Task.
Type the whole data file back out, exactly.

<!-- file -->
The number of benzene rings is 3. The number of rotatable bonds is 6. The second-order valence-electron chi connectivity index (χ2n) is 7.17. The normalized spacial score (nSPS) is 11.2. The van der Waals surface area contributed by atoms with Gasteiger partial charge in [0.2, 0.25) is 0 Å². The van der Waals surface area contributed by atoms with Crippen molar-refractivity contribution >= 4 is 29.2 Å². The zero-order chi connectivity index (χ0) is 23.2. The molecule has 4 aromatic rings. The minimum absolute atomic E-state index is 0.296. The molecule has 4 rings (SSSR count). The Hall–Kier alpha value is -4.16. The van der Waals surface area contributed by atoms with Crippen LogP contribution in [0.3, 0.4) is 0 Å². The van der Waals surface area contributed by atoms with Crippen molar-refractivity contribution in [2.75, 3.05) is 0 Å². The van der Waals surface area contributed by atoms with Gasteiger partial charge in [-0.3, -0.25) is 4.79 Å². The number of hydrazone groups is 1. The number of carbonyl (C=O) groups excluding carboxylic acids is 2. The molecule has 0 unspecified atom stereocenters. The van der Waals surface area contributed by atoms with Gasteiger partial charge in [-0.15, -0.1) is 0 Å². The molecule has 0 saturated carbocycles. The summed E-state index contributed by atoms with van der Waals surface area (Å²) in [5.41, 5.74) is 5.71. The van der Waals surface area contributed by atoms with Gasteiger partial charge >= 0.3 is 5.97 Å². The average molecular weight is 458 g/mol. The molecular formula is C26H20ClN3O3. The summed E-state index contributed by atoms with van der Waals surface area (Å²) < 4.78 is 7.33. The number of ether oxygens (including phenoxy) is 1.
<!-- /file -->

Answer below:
The number of benzene rings is 3. The number of rotatable bonds is 6. The second-order valence-electron chi connectivity index (χ2n) is 7.17. The normalized spacial score (nSPS) is 11.2. The van der Waals surface area contributed by atoms with Gasteiger partial charge in [0.2, 0.25) is 0 Å². The van der Waals surface area contributed by atoms with Crippen molar-refractivity contribution >= 4 is 29.2 Å². The zero-order chi connectivity index (χ0) is 23.2. The molecule has 4 aromatic rings. The minimum absolute atomic E-state index is 0.296. The molecule has 4 rings (SSSR count). The Hall–Kier alpha value is -4.16. The van der Waals surface area contributed by atoms with Crippen LogP contribution in [0.3, 0.4) is 0 Å². The van der Waals surface area contributed by atoms with Crippen molar-refractivity contribution in [2.75, 3.05) is 0 Å². The van der Waals surface area contributed by atoms with Gasteiger partial charge in [-0.3, -0.25) is 4.79 Å². The number of hydrazone groups is 1. The number of carbonyl (C=O) groups excluding carboxylic acids is 2. The molecule has 0 unspecified atom stereocenters. The van der Waals surface area contributed by atoms with Gasteiger partial charge in [-0.15, -0.1) is 0 Å². The molecule has 0 saturated carbocycles. The summed E-state index contributed by atoms with van der Waals surface area (Å²) in [5.41, 5.74) is 5.71. The van der Waals surface area contributed by atoms with Gasteiger partial charge >= 0.3 is 5.97 Å². The average molecular weight is 458 g/mol. The molecular formula is C26H20ClN3O3. The summed E-state index contributed by atoms with van der Waals surface area (Å²) < 4.78 is 7.33. The number of ether oxygens (including phenoxy) is 1.